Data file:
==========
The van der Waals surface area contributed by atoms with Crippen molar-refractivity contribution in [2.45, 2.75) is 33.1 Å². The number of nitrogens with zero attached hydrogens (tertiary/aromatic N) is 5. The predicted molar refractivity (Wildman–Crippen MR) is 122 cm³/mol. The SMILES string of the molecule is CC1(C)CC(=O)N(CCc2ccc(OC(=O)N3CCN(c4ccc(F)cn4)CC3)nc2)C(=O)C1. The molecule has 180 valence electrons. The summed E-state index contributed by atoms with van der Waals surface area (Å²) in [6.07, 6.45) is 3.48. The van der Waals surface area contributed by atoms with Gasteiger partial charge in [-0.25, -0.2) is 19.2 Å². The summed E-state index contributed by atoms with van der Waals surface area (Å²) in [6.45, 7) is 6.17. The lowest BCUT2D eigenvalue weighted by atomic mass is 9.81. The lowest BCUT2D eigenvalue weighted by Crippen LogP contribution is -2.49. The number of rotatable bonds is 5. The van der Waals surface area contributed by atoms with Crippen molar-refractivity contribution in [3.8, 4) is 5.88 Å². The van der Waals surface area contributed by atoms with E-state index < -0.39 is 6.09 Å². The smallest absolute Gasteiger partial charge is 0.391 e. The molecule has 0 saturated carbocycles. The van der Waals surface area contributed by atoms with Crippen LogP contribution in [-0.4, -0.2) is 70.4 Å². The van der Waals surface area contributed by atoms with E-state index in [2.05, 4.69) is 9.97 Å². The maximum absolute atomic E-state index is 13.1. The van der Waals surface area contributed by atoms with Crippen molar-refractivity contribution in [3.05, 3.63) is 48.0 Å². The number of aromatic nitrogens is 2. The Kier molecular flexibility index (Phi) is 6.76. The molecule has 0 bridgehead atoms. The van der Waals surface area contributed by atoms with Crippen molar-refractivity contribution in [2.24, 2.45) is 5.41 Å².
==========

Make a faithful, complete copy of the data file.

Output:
The van der Waals surface area contributed by atoms with Crippen molar-refractivity contribution in [2.45, 2.75) is 33.1 Å². The number of nitrogens with zero attached hydrogens (tertiary/aromatic N) is 5. The predicted molar refractivity (Wildman–Crippen MR) is 122 cm³/mol. The SMILES string of the molecule is CC1(C)CC(=O)N(CCc2ccc(OC(=O)N3CCN(c4ccc(F)cn4)CC3)nc2)C(=O)C1. The molecule has 180 valence electrons. The summed E-state index contributed by atoms with van der Waals surface area (Å²) in [6.07, 6.45) is 3.48. The van der Waals surface area contributed by atoms with Gasteiger partial charge in [-0.25, -0.2) is 19.2 Å². The summed E-state index contributed by atoms with van der Waals surface area (Å²) in [6.45, 7) is 6.17. The lowest BCUT2D eigenvalue weighted by atomic mass is 9.81. The lowest BCUT2D eigenvalue weighted by Crippen LogP contribution is -2.49. The number of rotatable bonds is 5. The van der Waals surface area contributed by atoms with Crippen molar-refractivity contribution in [3.8, 4) is 5.88 Å². The van der Waals surface area contributed by atoms with E-state index < -0.39 is 6.09 Å². The smallest absolute Gasteiger partial charge is 0.391 e. The molecule has 0 saturated carbocycles. The van der Waals surface area contributed by atoms with Crippen LogP contribution in [-0.4, -0.2) is 70.4 Å². The van der Waals surface area contributed by atoms with E-state index in [2.05, 4.69) is 9.97 Å². The maximum absolute atomic E-state index is 13.1. The van der Waals surface area contributed by atoms with Crippen molar-refractivity contribution in [3.05, 3.63) is 48.0 Å². The number of aromatic nitrogens is 2. The Kier molecular flexibility index (Phi) is 6.76. The molecule has 0 bridgehead atoms. The van der Waals surface area contributed by atoms with Crippen molar-refractivity contribution in [2.24, 2.45) is 5.41 Å².